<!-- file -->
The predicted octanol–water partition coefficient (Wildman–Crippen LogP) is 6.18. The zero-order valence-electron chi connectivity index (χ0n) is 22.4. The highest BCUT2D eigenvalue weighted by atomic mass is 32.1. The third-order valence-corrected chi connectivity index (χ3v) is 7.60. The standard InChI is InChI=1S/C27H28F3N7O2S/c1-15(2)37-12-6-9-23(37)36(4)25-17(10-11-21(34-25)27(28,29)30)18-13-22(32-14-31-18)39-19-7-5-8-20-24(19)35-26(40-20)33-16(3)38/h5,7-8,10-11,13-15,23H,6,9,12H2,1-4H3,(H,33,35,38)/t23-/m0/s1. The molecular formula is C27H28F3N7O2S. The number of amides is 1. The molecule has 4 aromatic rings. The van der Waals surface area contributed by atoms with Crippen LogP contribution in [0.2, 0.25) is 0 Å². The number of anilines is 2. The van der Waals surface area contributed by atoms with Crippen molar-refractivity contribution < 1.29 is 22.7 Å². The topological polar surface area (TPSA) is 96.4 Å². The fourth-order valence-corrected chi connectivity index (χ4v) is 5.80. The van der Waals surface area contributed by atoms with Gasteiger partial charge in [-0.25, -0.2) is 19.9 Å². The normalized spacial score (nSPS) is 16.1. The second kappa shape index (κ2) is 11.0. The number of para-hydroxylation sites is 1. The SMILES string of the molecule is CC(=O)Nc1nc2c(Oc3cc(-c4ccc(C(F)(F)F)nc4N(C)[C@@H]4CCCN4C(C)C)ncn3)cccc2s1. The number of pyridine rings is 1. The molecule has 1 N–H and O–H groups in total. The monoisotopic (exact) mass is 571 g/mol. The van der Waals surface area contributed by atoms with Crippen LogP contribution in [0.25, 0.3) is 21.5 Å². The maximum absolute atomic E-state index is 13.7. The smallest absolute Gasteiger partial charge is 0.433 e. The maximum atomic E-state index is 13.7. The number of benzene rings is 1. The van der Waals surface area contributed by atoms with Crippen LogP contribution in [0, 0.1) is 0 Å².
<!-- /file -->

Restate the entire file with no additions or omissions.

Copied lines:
The predicted octanol–water partition coefficient (Wildman–Crippen LogP) is 6.18. The zero-order valence-electron chi connectivity index (χ0n) is 22.4. The highest BCUT2D eigenvalue weighted by atomic mass is 32.1. The third-order valence-corrected chi connectivity index (χ3v) is 7.60. The standard InChI is InChI=1S/C27H28F3N7O2S/c1-15(2)37-12-6-9-23(37)36(4)25-17(10-11-21(34-25)27(28,29)30)18-13-22(32-14-31-18)39-19-7-5-8-20-24(19)35-26(40-20)33-16(3)38/h5,7-8,10-11,13-15,23H,6,9,12H2,1-4H3,(H,33,35,38)/t23-/m0/s1. The molecular formula is C27H28F3N7O2S. The number of amides is 1. The molecule has 4 aromatic rings. The van der Waals surface area contributed by atoms with Crippen LogP contribution in [0.2, 0.25) is 0 Å². The number of anilines is 2. The van der Waals surface area contributed by atoms with Crippen molar-refractivity contribution < 1.29 is 22.7 Å². The topological polar surface area (TPSA) is 96.4 Å². The fourth-order valence-corrected chi connectivity index (χ4v) is 5.80. The van der Waals surface area contributed by atoms with Gasteiger partial charge in [-0.25, -0.2) is 19.9 Å². The normalized spacial score (nSPS) is 16.1. The second kappa shape index (κ2) is 11.0. The number of para-hydroxylation sites is 1. The SMILES string of the molecule is CC(=O)Nc1nc2c(Oc3cc(-c4ccc(C(F)(F)F)nc4N(C)[C@@H]4CCCN4C(C)C)ncn3)cccc2s1. The number of pyridine rings is 1. The molecule has 1 N–H and O–H groups in total. The monoisotopic (exact) mass is 571 g/mol. The van der Waals surface area contributed by atoms with Crippen LogP contribution in [0.25, 0.3) is 21.5 Å². The maximum absolute atomic E-state index is 13.7. The smallest absolute Gasteiger partial charge is 0.433 e. The maximum atomic E-state index is 13.7. The number of benzene rings is 1. The van der Waals surface area contributed by atoms with Crippen LogP contribution in [0, 0.1) is 0 Å².